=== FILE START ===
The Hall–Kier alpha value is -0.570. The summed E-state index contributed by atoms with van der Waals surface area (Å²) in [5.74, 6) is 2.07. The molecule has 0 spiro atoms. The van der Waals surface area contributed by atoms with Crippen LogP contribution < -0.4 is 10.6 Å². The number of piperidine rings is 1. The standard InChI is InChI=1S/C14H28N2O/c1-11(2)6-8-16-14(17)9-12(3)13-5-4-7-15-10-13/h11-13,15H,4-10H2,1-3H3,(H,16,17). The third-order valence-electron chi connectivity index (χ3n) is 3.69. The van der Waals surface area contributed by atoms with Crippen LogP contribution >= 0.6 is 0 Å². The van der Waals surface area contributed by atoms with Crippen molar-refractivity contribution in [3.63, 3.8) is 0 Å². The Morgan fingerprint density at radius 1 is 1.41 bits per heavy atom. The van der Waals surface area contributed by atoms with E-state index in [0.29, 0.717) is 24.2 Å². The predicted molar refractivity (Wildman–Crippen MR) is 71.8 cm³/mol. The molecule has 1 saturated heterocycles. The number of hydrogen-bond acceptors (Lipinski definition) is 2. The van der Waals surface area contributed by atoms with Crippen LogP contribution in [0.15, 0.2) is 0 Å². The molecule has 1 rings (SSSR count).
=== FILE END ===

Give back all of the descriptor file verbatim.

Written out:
The Hall–Kier alpha value is -0.570. The summed E-state index contributed by atoms with van der Waals surface area (Å²) in [5.74, 6) is 2.07. The molecule has 0 spiro atoms. The van der Waals surface area contributed by atoms with Crippen LogP contribution < -0.4 is 10.6 Å². The number of piperidine rings is 1. The standard InChI is InChI=1S/C14H28N2O/c1-11(2)6-8-16-14(17)9-12(3)13-5-4-7-15-10-13/h11-13,15H,4-10H2,1-3H3,(H,16,17). The third-order valence-electron chi connectivity index (χ3n) is 3.69. The van der Waals surface area contributed by atoms with Crippen LogP contribution >= 0.6 is 0 Å². The van der Waals surface area contributed by atoms with Crippen molar-refractivity contribution in [3.63, 3.8) is 0 Å². The Morgan fingerprint density at radius 1 is 1.41 bits per heavy atom. The van der Waals surface area contributed by atoms with E-state index in [0.29, 0.717) is 24.2 Å². The predicted molar refractivity (Wildman–Crippen MR) is 71.8 cm³/mol. The molecule has 1 saturated heterocycles. The number of hydrogen-bond acceptors (Lipinski definition) is 2. The van der Waals surface area contributed by atoms with Crippen LogP contribution in [0.15, 0.2) is 0 Å². The molecule has 1 rings (SSSR count).